The Dawk Days

Posted: August 4th, 2018 | Author: | Filed under: Nexium 2.5 mg granulado pediatrico dosis | 4 Comments »

The 1995 Philadelphia Eagles were a fun mess. They went 10-6, which is especially impressive when you consider that they started 1-3 and looked like a real mess. Randall Cunningham got benched and Rodney Peete was somehow the right guy to replace him. Peete had more toughness and savvy than talent at that point, but that’s what that team needed.

The offense featured a dynamic duo of Ricky Watters and Charlie Garner. The defense was outstanding, especially up front. Special Teams? Awful. And that might be a generous description.

When Ray Rhodes started planning for the future, he focused on finding help for the STs unit. The best STs draft prospect was a LB/S tweener from Duke named Ray Farmer. I coveted him for the Eagles. A defensive back from Clemson made some really impressive STs plays at the Senior Bowl and got my attention. His name was Brian Dawkins.

I won’t lie and say I coveted Dawkins. He was on my radar, but I wasn’t sure what to make of him as a defender. The book on Dawkins was that he might be too small for FS and too stiff for CB. Several draft analysts questioned his instincts, which seems crazy now, but was a real concern back then.

Rhodes picked Dawkins in the bottom of the 2nd round. STs coach Danny Smith said he would be “a headhunter” for his units. The plan was to play him at FS, behind Eric Zomalt, a 3rd round pick from the 1994 draft. Zomalt had been a backup to that point. The coaches felt he was ready to be a starter.

The 1996 season opener was down in Washington. The Eagles led 17-7 in the 3rd quarter. RB Terry Allen took a hand-off and got past Zomalt for a 49-yard TD. The Eagles held on for the win, but I was ready for the start of the Dawkins Era right then and there. The next week the Eagles used a 5-DB look against the Packers, giving Dawk his first NFL start. In Week 3, Zomalt was on the bench and Dawk was the FS.

Brian Dawkins was the Eagles starting FS for the next 13 seasons. And it was glorious.

Let’s not use revisionist history and act like anyone thought Dawk was a Hall of Fame player in 1996. People could see how talented he was, but he didn’t look special. Dawk finished fourth on the team in tackles, but did make his share of plays.

Dawk started 15 games in 1997. The defense fell from the Top 10 to being more of a mediocre unit. He led the Eagles in solo tackles with 61. He picked off three passes, but wasn’t as much of an overall playmaker.

1998 saw Dawkins play his best football yet, but the team went the other direction. The Eagles finished just 3-13 and had some horrendous losses (38-0, 34-0, 41-16). The defense was middle of the pack, but the offense was dead last. Poor coaching and poor QB play killed the team.

The Eagles had hired Tom Mordrak to come in and run the organization. The first thing he did was to self-scout. Ray Rhodes was always looking for players on other teams. He was the NFL version of Larry Brown, never satisfied with his own guys. Modrak was a scout from the Steelers and understood how to build a team for the long haul.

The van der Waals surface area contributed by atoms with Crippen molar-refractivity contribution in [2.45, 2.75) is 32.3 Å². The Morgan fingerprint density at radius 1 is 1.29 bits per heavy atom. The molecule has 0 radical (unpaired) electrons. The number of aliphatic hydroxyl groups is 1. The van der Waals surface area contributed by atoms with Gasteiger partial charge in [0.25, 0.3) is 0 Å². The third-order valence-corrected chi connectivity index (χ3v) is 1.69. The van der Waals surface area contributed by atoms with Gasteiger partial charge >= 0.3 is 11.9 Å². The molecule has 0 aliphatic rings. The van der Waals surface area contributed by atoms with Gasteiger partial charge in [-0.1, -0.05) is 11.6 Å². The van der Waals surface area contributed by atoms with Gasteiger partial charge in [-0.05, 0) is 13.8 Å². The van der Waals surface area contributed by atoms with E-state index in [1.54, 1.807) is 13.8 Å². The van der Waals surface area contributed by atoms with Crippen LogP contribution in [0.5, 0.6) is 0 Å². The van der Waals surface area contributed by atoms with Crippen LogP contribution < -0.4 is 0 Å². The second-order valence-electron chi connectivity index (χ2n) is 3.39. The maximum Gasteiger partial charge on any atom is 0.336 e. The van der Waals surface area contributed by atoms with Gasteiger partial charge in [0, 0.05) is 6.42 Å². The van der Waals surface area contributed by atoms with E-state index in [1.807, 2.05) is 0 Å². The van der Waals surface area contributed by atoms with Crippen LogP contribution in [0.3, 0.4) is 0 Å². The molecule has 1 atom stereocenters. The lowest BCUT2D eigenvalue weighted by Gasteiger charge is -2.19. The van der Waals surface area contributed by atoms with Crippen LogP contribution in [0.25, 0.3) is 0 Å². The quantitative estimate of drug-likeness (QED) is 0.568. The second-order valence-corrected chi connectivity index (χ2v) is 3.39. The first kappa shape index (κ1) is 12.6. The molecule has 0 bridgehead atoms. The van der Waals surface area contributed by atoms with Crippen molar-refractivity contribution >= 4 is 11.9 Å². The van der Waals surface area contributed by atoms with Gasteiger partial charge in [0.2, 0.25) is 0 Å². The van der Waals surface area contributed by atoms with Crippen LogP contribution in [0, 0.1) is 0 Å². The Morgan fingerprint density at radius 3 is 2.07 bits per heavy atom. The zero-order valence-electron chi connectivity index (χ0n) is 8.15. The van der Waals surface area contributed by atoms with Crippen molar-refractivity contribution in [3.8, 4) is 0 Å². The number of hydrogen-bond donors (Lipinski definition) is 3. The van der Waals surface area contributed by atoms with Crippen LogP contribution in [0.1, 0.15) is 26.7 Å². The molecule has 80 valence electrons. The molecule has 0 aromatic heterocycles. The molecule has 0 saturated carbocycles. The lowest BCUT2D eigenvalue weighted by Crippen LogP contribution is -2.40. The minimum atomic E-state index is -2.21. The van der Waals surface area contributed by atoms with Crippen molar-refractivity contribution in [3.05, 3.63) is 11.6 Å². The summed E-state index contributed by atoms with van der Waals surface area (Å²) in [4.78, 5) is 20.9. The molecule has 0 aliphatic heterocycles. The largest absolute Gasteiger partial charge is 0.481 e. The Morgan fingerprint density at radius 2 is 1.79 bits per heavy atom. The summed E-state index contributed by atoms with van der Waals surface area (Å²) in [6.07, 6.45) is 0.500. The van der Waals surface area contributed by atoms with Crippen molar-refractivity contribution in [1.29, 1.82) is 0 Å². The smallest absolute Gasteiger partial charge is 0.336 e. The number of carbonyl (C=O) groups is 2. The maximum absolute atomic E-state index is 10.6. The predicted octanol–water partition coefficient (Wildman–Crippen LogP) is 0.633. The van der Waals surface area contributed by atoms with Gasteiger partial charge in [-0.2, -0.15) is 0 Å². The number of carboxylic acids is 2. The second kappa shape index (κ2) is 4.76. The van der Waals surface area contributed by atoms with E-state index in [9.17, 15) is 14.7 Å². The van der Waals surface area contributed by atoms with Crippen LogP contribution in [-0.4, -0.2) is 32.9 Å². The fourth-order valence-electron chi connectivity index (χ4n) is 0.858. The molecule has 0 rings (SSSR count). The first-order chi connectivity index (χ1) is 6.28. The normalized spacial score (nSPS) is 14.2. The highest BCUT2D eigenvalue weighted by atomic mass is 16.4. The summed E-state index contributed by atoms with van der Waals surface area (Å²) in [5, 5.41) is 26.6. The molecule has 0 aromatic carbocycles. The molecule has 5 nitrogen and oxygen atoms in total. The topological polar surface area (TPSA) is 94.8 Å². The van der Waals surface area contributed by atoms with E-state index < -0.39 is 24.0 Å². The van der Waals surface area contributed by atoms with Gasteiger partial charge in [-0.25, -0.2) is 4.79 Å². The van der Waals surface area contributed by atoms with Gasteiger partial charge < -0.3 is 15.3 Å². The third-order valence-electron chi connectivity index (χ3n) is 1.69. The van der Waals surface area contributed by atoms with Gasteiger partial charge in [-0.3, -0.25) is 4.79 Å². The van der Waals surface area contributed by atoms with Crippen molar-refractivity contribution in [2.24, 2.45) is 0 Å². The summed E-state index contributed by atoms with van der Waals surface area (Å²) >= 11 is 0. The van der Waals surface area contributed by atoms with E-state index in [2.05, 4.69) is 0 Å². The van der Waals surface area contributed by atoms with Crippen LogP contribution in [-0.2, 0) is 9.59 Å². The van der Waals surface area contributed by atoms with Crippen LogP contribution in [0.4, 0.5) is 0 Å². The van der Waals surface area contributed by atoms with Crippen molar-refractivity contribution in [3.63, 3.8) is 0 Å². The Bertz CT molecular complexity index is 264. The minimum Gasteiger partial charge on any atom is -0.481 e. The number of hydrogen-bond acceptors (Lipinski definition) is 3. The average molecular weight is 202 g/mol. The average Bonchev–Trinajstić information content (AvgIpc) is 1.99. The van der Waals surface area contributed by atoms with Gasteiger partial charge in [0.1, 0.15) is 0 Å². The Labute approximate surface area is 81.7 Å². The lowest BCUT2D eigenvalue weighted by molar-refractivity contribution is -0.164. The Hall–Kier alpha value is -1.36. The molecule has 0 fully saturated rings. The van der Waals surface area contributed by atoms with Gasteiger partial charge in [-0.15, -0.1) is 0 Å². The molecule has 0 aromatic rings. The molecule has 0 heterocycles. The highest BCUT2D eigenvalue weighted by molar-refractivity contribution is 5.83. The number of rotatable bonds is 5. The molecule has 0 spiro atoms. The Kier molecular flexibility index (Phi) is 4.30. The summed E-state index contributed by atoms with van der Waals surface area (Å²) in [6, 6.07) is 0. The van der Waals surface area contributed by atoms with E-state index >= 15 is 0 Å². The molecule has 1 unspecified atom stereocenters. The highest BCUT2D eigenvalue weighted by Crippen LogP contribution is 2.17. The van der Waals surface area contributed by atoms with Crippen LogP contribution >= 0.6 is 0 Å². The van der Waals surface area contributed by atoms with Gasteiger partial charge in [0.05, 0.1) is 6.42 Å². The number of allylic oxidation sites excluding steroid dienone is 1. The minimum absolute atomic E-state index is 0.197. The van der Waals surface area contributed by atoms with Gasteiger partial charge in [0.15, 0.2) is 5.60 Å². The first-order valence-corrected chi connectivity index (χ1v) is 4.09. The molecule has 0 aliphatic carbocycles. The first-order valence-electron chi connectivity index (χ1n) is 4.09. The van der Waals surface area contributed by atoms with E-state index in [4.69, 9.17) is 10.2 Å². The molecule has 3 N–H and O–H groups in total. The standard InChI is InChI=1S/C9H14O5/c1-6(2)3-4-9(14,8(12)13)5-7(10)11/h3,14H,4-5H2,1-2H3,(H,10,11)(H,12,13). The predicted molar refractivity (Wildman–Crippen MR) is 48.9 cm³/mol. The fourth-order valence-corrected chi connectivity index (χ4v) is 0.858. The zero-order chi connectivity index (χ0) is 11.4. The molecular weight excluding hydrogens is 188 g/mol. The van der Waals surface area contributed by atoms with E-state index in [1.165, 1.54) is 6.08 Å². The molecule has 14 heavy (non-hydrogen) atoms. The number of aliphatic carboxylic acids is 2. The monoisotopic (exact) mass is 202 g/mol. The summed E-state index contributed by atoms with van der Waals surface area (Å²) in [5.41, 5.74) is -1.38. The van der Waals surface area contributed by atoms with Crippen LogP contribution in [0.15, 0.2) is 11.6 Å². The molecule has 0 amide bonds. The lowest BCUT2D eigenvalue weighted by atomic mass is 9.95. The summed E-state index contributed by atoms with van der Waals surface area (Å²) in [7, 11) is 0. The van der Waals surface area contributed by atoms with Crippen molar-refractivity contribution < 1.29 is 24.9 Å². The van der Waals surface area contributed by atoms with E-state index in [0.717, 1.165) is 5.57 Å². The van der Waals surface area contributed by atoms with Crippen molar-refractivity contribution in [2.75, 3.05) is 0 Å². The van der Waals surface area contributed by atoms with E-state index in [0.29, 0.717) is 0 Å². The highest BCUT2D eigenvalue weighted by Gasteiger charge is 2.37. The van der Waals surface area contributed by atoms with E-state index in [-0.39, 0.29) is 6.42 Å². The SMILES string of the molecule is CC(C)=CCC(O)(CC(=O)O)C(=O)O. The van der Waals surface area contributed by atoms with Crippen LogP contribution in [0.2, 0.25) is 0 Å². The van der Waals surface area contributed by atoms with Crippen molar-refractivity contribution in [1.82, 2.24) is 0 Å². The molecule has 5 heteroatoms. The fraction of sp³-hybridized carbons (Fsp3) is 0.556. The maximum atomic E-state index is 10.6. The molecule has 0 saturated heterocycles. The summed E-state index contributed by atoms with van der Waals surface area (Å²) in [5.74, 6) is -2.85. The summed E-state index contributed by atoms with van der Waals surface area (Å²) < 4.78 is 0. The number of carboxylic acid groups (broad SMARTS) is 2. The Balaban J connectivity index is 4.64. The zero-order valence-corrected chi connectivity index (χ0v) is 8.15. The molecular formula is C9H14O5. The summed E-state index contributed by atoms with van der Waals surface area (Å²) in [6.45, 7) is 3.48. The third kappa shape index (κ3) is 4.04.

Modrak could see Dawkins was a player to keep so the Eagles signed him to an extension in November of 1998.

Young fans will shrug and not see the significance of this. Anyone who followed the team in the 1990’s knows just what a huge moment that was. The Eagles had done a great job of finding and developing talent in the 1980’s, but not so in the 90’s. Even worse, they tended to let their players go. Keeping Dawkins signaled a huge shift. The team had developed a good young player and then committed to him financially.

Rhodes was fired after the disastrous 1998 season. The Eagles hired Andy Reid to replace him. Reid tried to hire Marvin Lewis to be his defensive coordinator. Lewis turned him down so Reid had to settle for Jim Johnson.

Johnson came in with a creative, aggressive scheme. He wanted to attack. Rhodes and Emmitt Thomas had focused more on coverage. Johnson studied his new players and was struck by Dawk’s potential. This wasn’t just a talented FS. Dawk could be turned into a weapon. And that’s just what happened.

1999 was not a fun season. The Eagles went 5-11 and lost some brutally painful games. They easily could have gone 8-8 with a handful of plays being different. There was one bright spot…Dawkins.

Dawk picked off four passes, running one back for a TD. He had 1.5 sacks. He had six forced-fumbles and recovered two others. Six FFs for a DB? Let me put that in perspective for you. Ed Reed had 11 FFs…in his career. Troy Polamalu had 14 in his career. Dawkins strong performance earned him his first of nine Pro Bowl selections.

Beyond the numbers, Dawk gave the Eagles a presence on defense. Teams suddenly had to figure out where he would be and what he would be doing. He also started to make highlight plays. For my money, Dawk delivered the hardest hit of his career when he leveled Panthers RB Fred Lane that year.

By 2002, Dawkins was considered the best S in football. He could do it all. Dawk could be the 8th man in the box to help stuff the run. He could play Cover 2, where he would line up deep and then have to attack up the field if he saw a run or short pass. Dawk was great as a centerfielder. He had tremendous range. He could fly over to the sideline and pick off a pass or hit the receiver and break it up.

Dawk was a good tackler and dynamic hitter. Players who caught the ball in front of him had to worry. Dawk was one of the best blitzing DBs of all-time. He timed it well, but also knew how to finish. Many DBs can get into the backfield and then struggle to get the QB down or to knock the ball loose. Dawk could do both. He was terrific in man coverage. Johnson could line him up in the slot and the QB wouldn’t know if Dawk was going to cover or rush.